Thinking

by Ryokan

English version by Gabriel Rosenstock
Original Language Japanese

Thinking
Now that all thoughts have subsided
off I go, deep into the woods,
and pick me
a handful of shepherd's purse.
Just like the stream
meandering through mossy crevices
I, too, hushed
become utterly clear.

-- from Haiku: The Gentle Art of Disappearing, by Gabriel Rosenstock

<<Previous Poem | More Poems by Ryokan | Next Poem >>


/ Photo by digicla /


View All Poems by Ryokan

Commentary by Ivan M. Granger

I really like the way this poem opens...

Thinking
Now that all thoughts have subsided
off I go, deep into the woods,
and pick me
a handful of shepherd's purse.


Ryokan gives us a sense of thoughts finally tiring of themselves and falling silent. And only then does it occur to him to enter the woods -- a monk, in his quiet, moving slowly among the trees in search of his simple meal of shepherd's purse (an edible wild herb).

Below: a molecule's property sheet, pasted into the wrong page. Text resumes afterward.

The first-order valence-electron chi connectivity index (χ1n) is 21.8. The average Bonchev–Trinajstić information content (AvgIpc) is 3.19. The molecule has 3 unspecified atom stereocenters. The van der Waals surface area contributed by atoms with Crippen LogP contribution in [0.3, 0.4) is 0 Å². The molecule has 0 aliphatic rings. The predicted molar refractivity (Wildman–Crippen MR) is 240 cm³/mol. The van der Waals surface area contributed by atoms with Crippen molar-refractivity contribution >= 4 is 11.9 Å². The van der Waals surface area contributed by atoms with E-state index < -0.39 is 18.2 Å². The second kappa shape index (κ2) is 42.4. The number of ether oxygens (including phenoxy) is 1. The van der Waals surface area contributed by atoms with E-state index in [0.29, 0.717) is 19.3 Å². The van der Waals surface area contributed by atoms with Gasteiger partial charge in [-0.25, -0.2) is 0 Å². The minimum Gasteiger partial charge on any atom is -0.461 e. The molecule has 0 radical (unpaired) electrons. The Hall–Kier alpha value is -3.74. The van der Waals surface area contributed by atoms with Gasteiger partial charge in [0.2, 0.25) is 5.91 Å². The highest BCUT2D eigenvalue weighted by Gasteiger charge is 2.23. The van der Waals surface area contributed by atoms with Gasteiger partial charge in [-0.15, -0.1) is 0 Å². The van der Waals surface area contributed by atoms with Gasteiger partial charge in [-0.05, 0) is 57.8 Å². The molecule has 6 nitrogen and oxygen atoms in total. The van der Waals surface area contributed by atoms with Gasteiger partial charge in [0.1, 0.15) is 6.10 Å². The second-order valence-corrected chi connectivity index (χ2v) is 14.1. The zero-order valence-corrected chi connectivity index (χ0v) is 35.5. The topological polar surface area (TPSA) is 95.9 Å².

But it's that part that really awakens:

Just like the stream
meandering through mossy crevices
I, too, hushed
become utterly clear.


He has movement, yes, but it is effortless flow. His entire life at that moment is transparent, completely clear, free from self and the silting of mind. The question lingers: Shall we too slip into the woods?



Recommended Books: Ryokan

The Enlightened Heart: An Anthology of Sacred Poetry The Poetry of Zen: (Shambhala Library) Dewdrops on a Lotus Leaf: Zen Poems of Ryokan Haiku: The Gentle Art of Disappearing Between the Floating Mist: Poems of Ryokan
More Books >>





Thinking